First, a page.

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April 21, 2010

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Butterflies in the Dream Cube

THE Shanghai Corporate Pavilion, known as the Dream Cube, features high levels of interactivity and spectacular, shimmering, pulsating lighting effects inside and out. With an open mesh structure that makes the whole building transparent, it is envisioned by designers as an organism. Lighting brings the internal organs and functions to life. Interactivity symbolizes the spirit of cooperation in the Shanghai business community.

Its two internationally famous designers are Edwin Schlossberg, founder of ESI Design, known for creating interactive public spaces worldwide; and Robert Dickson, a celebrated lighting designer in the entertainment industry. His projects include US President Barack Obama's Inaugural Ball and the 1997 Hong Kong handover ceremony.

Q: Pavilion innovations?

Schlossberg: Modern life is characterized by interactivity in the widespread use of computers and the Internet - this is what we wanted to encapsulate in the Dream Cube.

Visitors are not just presented with a story, they're invited to participate in the story. It's a metaphor for how we all collaborate to create the future.

Before the pavilion was built, we invited ordinary people to take pictures around the city and post them online. We used the photos in the pavilion and visitors will recognize their own pictures as they enter. Also, there are fields of fiber glass rods that respond to visitors' touch by changing colors. There is a 360-degree performance theater where sensors detect clapping or raised hands to change animations inside and outside the pavilion.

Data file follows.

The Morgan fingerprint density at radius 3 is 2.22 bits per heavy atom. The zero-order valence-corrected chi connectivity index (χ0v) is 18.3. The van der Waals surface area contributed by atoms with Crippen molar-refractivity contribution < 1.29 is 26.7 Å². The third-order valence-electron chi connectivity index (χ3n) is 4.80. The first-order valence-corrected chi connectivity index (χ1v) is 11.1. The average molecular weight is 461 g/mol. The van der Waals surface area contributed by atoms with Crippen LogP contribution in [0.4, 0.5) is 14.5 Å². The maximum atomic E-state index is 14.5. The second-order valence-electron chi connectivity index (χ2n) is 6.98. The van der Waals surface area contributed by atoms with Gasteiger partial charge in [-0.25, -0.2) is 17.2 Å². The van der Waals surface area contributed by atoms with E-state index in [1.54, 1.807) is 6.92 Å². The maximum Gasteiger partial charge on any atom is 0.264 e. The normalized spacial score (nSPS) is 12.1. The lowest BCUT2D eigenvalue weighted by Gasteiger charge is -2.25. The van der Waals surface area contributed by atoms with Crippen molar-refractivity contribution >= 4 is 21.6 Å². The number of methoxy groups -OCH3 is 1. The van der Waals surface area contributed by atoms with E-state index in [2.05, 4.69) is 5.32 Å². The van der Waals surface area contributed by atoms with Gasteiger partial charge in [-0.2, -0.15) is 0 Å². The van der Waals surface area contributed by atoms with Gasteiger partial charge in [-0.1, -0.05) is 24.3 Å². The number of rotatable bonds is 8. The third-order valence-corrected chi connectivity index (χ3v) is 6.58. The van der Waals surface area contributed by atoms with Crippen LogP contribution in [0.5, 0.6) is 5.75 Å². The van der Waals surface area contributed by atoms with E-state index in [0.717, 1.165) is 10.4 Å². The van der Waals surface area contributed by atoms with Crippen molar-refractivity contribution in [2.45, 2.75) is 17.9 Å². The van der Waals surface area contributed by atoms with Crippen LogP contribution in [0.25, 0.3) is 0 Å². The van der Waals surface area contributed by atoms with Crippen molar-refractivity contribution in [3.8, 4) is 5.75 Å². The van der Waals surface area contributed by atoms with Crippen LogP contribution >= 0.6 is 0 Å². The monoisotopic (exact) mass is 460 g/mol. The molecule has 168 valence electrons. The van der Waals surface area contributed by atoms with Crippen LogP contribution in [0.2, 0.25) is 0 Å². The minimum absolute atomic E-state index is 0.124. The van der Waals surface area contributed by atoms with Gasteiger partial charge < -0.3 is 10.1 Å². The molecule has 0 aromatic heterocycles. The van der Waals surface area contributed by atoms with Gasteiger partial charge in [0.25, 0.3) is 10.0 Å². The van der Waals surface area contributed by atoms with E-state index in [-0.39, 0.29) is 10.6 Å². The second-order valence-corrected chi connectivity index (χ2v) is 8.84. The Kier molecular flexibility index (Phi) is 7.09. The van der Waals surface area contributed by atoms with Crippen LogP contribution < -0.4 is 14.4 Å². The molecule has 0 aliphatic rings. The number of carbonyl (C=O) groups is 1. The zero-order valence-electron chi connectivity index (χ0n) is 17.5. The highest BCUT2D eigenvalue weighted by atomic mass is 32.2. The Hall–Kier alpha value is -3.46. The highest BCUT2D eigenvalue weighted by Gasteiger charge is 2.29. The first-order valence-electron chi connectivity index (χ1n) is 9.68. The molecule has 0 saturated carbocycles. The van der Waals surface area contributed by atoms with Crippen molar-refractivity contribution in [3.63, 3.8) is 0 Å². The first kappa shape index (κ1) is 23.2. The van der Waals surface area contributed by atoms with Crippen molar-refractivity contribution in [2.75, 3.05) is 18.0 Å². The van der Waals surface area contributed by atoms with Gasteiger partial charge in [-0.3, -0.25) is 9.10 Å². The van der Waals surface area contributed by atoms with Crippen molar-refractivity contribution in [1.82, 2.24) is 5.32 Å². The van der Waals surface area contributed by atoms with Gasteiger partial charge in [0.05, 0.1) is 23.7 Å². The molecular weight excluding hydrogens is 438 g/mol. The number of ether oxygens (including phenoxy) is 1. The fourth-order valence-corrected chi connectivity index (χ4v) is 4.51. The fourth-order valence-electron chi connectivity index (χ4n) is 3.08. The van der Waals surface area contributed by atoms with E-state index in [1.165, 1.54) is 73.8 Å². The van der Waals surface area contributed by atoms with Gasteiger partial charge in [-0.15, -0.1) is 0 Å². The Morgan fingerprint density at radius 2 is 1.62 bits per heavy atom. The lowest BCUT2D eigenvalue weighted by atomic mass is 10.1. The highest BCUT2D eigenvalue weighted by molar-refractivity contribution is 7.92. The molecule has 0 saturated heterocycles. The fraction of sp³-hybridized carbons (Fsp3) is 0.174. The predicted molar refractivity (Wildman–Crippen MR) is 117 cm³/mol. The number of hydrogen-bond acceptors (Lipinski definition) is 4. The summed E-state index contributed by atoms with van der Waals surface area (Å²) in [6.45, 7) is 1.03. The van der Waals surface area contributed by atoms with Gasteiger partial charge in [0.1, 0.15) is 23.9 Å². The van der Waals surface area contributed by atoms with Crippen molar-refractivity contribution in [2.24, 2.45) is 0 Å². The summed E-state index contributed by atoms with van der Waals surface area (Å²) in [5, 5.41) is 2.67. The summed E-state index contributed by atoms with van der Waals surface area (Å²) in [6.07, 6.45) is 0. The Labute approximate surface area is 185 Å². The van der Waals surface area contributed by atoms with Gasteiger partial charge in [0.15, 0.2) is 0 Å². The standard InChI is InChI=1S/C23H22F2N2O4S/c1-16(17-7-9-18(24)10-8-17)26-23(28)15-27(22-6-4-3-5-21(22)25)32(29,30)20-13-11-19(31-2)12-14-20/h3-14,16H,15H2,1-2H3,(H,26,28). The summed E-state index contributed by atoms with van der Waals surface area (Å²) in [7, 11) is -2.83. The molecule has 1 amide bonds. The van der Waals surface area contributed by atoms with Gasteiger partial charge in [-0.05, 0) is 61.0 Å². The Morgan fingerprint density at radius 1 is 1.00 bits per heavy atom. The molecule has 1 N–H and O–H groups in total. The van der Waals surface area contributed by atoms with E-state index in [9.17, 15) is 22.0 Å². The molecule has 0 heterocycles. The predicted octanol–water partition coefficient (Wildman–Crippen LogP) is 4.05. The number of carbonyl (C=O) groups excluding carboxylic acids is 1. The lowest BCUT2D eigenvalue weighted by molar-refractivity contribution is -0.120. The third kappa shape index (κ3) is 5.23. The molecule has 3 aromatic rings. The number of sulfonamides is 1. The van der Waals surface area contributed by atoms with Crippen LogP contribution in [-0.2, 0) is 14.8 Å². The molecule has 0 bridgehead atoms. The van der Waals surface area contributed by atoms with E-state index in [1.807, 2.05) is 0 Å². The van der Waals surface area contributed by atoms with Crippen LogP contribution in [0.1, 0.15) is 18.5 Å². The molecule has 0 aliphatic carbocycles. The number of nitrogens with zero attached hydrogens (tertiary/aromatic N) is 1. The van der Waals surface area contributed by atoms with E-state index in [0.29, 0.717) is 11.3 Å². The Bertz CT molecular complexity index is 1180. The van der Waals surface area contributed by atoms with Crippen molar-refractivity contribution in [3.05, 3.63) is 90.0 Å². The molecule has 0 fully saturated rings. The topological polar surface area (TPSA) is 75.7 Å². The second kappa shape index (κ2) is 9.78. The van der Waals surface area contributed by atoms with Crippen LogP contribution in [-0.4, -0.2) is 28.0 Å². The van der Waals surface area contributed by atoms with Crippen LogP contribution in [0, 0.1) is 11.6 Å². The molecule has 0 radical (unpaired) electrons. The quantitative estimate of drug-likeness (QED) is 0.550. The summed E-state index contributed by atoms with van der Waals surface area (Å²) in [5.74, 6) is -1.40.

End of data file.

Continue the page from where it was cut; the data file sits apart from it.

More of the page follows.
Q: Light and interactivity?

Dickson: Designing lighting for an interactive experience is very different than for a passive performance. I didn't want visitors to be conscious of lighting or technology; we want them to feel comfortable so the design is subtle. It's difficult to impress Shanghainese because there's so much lighting here already so the Dream Cube is surprisingly calm.

Every night there's an eight-minute light show after the pavilion closes. Lights not used during the day will be on show, and it will be exciting and emotional.

Q: Comparisons?

Schlossberg: It's certainly different, it's a leap forward in immersion experiences.

Dickson: Interactive use of light is a new step and a challenge. Our creativity and inspiration are kept alive by challenges. I have designed lighting for many one-off events, but in this interactive experience every visit will be like another event.

Q: Chinese elements?

Schlossberg: This is my first visit to China but I read some Chinese literature at university, and the butterfly dream story from (the Taoist text) Zhuangzi has been an inspiration for the Dream Cube.

Zhuang Zhou dreamed he was a butterfly, but on awakening wondered if it was really the butterfly dreaming of him. Today we are switching back and forth between nature and technology, it's an unresolved issue. The solutions keep changing and we have to change with the solutions - the butterfly dream became a metaphor for this ambiguity used throughout the pavilion.

Q: "Green" features?

Dickson: All pavilions are sharply restricted in electricity use depending on size - ours is 700 kilowatt hours per day. Meeting these restrictions was our toughest challenge because we also wanted to do many special, innovative things. We used a lot of technology to achieve effects we wanted while meeting the criteria so visitors will not have a reduced experience.

Schlossberg: Innovative green technologies are displayed. They are not common yet, but demonstrate that though Shanghai businesses lead the way, they have not forgotten environmental responsibilities. Green features are also interactive to emphasize that to create change for a greener future, we all have to act.


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